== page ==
For hundreds of years the coast of western Norway has been characterised by a divided means of making a living. The sea has been the main means of transport and marine activity provided a very welcome addition to the farming household. From far back in time marine warehouses and boatsheds belonged to most of the farms along the coast and up in the fjords as part of the working buildings on the farms. It was just as important for the farms lying high up to have a boatshed as it was for the farms on the fjord, in order to have space to store and load goods. At Fosse in Hardanger it was the mountain farms at Haukås and Engedal which were the most entrepreneurial as far as sloop transport and trade with Nordland in North Norway were concerned. Both of them had their boatsheds in Fossevågen, and it was busy in spring when they impregnated the nets in Fossfjøra and when the sound was full of sloops. In many rural communities it was usual that the farmers who engaged themselves in taking part in the fisheries each year had a place to sleep in the loft in the boathouse. The netting groups often got big nets together for 5 or 6 users, and they built their own netting sheds with room for the seine boats and the light boats on the first floor and nets, barrels and floats up in the loft or in other higher parts of the big net sheds. Each time the equipment had been in the sea it had to be dried out and it was usual to have a net hanger for this purpose in places that were easy to reach from the sea.
Up in the fjords we find many boatsheds and boathouses with links to typical secondary trades related to fisheries; production of herring barrels and fish boxes. One of the most traditional handicrafts in the west of Norway, boatbuilding, has certainly been influenced by the state of prosperity in the fishing industry, and many boat builders have stood there and hammered out four-oared rowing boats in the boatsheds along the shores. On the flap of the shed it was usual to store boat materials for a year before they would be used.
There is a characteristic distinction between boatsheds and boathouses in their siting. The boatsheds were usually sited safely back from the level of the flood tide so that there was room to pull a boat up on to shoreline or to the boatshed in front whilst the boathouses were sited out in the sea on a timber bulwark, stone pillars or stone wall so that it was possible to come right in with a boat for loading and unloading.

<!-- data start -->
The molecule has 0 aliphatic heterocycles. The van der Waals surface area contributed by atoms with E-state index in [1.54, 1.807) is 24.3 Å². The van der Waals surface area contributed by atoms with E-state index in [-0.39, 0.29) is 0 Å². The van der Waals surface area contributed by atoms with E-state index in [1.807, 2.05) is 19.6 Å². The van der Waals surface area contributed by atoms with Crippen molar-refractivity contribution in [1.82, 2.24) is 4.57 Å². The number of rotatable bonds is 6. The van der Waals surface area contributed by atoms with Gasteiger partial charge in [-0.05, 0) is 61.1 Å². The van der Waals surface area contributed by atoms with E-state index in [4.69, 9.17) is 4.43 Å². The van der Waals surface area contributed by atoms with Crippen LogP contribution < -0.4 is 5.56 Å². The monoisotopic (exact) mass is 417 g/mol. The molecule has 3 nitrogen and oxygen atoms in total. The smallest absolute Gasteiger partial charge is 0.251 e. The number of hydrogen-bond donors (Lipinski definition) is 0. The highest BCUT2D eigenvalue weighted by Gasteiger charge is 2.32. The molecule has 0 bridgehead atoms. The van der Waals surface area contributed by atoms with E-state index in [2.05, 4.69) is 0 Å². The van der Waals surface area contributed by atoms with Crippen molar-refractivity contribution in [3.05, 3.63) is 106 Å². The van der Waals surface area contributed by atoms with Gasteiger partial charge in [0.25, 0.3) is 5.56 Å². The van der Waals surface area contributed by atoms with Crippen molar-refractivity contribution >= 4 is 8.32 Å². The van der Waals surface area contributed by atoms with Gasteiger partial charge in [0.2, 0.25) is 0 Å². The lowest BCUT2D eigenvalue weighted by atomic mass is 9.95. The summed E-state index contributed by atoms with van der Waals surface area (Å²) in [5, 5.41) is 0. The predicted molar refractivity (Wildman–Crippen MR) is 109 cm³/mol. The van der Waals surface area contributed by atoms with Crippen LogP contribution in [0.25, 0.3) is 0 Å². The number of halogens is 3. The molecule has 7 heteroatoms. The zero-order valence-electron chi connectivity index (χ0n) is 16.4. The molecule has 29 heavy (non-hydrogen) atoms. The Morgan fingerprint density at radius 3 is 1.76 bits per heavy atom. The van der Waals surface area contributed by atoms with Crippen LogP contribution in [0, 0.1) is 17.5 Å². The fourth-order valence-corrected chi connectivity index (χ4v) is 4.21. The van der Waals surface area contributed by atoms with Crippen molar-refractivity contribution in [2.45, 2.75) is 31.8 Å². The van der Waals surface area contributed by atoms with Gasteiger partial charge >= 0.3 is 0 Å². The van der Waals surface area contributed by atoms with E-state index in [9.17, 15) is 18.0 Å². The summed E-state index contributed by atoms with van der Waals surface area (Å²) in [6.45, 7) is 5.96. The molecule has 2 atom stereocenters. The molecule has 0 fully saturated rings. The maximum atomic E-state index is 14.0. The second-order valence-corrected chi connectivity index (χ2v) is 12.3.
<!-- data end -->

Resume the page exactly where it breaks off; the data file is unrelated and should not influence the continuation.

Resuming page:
However the most striking difference was architectural: the boathouse is higher and has a winching ark or a winching house in the gable or on the long side, a purely functional building component with a fixed design, influenced by curving lines from the language of the Baroque form.
The small boat stores, stave construction in its simplest form, and the stone built boatsheds are building techniques that we also find in the mountain pasture buildings.
Huts and cottages in the mountain pastures
The Gulating Law contains regulations on the use of maintain pastures, on the keeping of cattle, on travel from the pastures, on grazing rights and property boundaries, so even in those times the use of mountain pastures was an important part of farming practice.
It was the building practice in the rural districts which also influenced the buildings in the mountain pastures. On Hardanger plateau, on the Voss districts and in Stølsheimen we come upon many common features. When we have had enough of untouched nature on our travels in the mountains it can be very pleasant to come upon the old mountain pasture farms. Many of the higher-lying mountain huts are half buried in the ground; a very ancient feature. But whether the building is built of stone or wood, there is an interesting distinction in the mountain pasture building itself and its function: In Stølsheimen there is the outhouse - built in framework timber - in front of the cog-jointed cottage itself. There is a hearth in the outhouse and here cheese is made, whilst the cottage is the living quarters. On the Hardanger plateau the outhouse and the living room are often situated side by side. The servant girl boils the milk and makes the cheese, and she also had her bed here, whilst the milk products were stored in the storeroom attached to the living quarters. But the outhouse, the shed and the living quarters are all part of the same building system.
For centuries stone has been a good building material in treeless regions where they had to economise on resources. On the high mountains or on the plateaux, open heaths out towards the sea we come upon stone construction in its lean architectural form; a part of a great North Atlantic cultural community.